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Toronto Star

Drug supply 'crisis' feared;


Coalition warns against letting U.S. buy medications here, but federal health minister says there's no risk of shortages

by NICOLAAS VAN RIJN & ELAINE CAREY
Oct 17, 2004

New battle lines are being drawn in the cross-border battle over prescription drugs, with federal Health Minister Ujjal Dosanjh assuring Canadians that our drug supply is safe even as a coalition representing 10 million Canadian patients, seniors and pharmacists warns of "a potential crisis" fuelled by price-conscious Americans shopping for their drugs here.

Dosanjh, speaking in Vancouver yesterday, dismissed any threat from American consumers, describing it as "a domestic U.S. issue."

Conceding the issue "has an impact on us as a country and as provinces, and we are concerned about that," Dosanjh insisted the two primary Canadian concerns have been satisfied.

"One is the safety of Canadians, one is the supply of the drugs," Dosanjh said. "Both are safe at this point."

Not so, insists Louise Binder, chair of the Canadian Treatment Action Council, one member of the coalition of 14 Canadian organizations which is warning that continued American access to cheap Canadian drugs will cause shortages here.

"We strongly disagree," Binder said, rejecting Dosanjh's assurances. "We've seen plenty of warning signs in the system that point to a potential crisis."

The coalition has called a news conference for tomorrow to discuss its concerns.

"This is a very serious issue that has definite potential for involving our whole health-care system," said Denis Morrice, president of the Arthritis Society, a coalition member.

Other members include the Canadian Pharmacists Association, CARP--the Canadian Association for the Fifty-Plus, the Canadian Breast Cancer Network and the Canadian Hepatitis C Network.

The disagreement over prescription drugs comes amid new concerns that Canada keep an adequate supply of flu vaccine while the United States grapples with a massive shortage resulting from quality-control problems at a British manufacturing plant.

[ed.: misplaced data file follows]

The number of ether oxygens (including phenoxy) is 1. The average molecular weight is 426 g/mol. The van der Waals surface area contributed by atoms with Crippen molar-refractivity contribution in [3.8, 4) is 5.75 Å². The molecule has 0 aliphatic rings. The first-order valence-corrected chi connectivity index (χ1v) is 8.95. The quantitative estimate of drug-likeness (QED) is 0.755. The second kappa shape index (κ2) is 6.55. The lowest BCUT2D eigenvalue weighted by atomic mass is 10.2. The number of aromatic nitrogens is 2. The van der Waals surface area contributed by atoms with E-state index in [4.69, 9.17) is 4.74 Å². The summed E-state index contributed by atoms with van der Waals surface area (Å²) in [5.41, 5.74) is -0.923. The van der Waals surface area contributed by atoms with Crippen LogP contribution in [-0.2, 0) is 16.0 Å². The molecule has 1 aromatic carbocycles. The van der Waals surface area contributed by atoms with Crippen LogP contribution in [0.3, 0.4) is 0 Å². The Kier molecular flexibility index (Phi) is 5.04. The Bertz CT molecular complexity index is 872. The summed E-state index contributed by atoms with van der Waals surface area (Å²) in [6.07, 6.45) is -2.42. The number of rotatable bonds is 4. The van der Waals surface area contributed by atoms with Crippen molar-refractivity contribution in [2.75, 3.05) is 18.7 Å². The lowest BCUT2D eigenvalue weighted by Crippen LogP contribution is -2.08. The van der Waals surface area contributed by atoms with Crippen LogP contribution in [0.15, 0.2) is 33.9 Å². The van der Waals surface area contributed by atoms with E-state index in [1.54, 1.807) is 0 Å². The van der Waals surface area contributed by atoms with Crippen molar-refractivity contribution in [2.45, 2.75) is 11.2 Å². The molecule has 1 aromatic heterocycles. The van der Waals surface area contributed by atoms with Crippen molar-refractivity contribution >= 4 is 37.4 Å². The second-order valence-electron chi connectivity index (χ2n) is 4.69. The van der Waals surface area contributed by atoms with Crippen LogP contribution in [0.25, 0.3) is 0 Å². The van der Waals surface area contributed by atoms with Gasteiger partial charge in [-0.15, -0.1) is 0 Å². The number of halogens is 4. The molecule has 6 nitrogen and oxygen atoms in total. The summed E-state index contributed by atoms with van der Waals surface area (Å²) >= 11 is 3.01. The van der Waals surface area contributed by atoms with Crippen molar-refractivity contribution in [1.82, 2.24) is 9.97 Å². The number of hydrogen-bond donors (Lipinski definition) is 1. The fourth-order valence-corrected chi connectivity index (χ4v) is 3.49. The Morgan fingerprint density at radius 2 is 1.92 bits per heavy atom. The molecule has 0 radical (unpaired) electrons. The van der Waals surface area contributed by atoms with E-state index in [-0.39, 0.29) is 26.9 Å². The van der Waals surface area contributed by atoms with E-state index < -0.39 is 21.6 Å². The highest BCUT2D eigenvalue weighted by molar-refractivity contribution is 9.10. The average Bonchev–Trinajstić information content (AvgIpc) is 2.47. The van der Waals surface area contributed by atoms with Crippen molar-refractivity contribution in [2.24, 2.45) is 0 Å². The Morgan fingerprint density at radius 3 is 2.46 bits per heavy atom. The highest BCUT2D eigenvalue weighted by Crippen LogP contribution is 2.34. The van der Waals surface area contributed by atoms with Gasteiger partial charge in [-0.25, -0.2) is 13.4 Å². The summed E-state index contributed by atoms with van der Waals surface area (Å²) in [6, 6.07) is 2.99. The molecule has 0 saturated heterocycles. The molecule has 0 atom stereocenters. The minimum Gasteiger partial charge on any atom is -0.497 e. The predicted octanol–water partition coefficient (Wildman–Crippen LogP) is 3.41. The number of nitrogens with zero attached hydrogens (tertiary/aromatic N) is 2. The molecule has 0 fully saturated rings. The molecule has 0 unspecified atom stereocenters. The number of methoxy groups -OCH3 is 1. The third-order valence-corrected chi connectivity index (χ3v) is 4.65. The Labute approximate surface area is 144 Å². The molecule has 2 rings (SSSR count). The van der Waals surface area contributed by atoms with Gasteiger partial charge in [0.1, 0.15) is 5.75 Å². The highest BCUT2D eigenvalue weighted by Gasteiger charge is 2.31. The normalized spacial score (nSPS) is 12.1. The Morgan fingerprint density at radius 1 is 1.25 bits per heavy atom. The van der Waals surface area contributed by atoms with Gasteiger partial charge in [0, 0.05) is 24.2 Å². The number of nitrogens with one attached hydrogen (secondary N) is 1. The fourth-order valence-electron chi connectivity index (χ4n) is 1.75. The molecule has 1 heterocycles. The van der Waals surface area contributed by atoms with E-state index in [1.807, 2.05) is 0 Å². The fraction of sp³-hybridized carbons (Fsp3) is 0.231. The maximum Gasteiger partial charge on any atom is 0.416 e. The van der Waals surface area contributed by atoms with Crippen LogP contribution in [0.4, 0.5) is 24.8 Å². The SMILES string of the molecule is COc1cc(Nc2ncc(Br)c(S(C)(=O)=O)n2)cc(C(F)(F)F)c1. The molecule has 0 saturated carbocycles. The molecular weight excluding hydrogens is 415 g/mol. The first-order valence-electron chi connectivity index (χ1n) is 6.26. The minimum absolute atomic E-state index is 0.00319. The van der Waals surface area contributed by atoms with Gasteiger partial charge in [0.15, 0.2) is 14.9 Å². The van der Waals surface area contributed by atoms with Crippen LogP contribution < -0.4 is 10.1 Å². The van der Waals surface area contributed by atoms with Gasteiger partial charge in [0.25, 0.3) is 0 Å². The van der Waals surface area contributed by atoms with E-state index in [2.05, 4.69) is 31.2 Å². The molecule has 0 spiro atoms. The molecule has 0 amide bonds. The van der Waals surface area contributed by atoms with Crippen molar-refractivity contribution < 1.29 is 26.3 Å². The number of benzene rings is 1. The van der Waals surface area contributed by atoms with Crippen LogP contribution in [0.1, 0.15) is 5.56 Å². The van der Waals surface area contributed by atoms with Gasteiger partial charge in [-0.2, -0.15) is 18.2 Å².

The twin issues of cheap Canadian prescription drugs and an inadequate U.S. domestic flu vaccine supply have taken on "hot button" status in the U.S. presidential race, with President George Bush suggesting in a televised election debate last Wednesday that a Vancouver-based vaccine manufacturer might be called in to help fill the American shortage. That suggestion was quickly shot down as being impractical by U.S. Health Secretary Tommy Thompson.

Senator John Kerry, the Democratic presidential candidate, has already pledged to help cut Americans' prescription drug costs by allowing them to import drugs from Canada; Bush opposes such a move until it is proven "safe."

Tens of thousands of Americans aren't waiting for their government's permission. Dozens arrived by train -- dubbed the Rx Express -- in Toronto last week, travelling from as far away as Miami in their quest for affordably priced prescription drugs.

Tens of thousands more are ordering drugs over the Internet, and now many Americans are beginning to flood the offices of border-area Canadian physicians with requests for flu vaccine.

Dr. Albert Schumacher, president of the Canadian Medical Association, said the American vaccine problem is just that -- an American problem.

"The vaccine shortage problem that they now have in the States or elsewhere in the world is not for us here to fix or sort out," Schumacher said.

And, he warned, Americans shouldn't look to Canada for a vaccine solution.

"The stuff that's sitting in my fridge isn't for them," he said flatly.

Because most of the vaccine available in Canada is purchased by provincial governments, authorities say it's not for sale, noting that government-purchased vaccine cannot be bought by non-residents.

The Ontario government bought 5.5 million flu shots for the coming season and is providing them free to any provincial resident -- including healthy adults -- who wants one. Ontario's universal program began in 2000-01 and is used annually by about 43 per cent of the population.

"The purpose of our program is to protect eligible Ontarians," said Dan Strasbourg, a spokesperson for the Ontario Ministry of Health.

To make sure it does, he added, photo identification and proof of address will be required from people seeking flu shots here.

Canadians spent $16 billion on prescription drugs last year -- one-sixth of all health-care spending -- and almost half of it was paid for by the public purse, according to the Canadian Institute for Health Information. Provincial health ministers have been trying to cut those costs by calling for a national pharmacare plan, but Dosanjh signalled in Vancouver that it isn't going to happen quickly.

Morrice, the Arthritis Society president, said Canada's health care system can't take the stress imposed by U.S. demands for cheap Canadian prescription drugs.

"Americans are cherry-picking on one item -- drugs -- but we have a whole health-care system," he said in an interview. "The implications are very, very serious. Everyone is starting to see just how serious this is except our own government," Morrice said.

It is the first time the groups have joined in a coalition to demand a halt to prescription drug export, he said.

"We're blowing a whistle here. It's got to stop."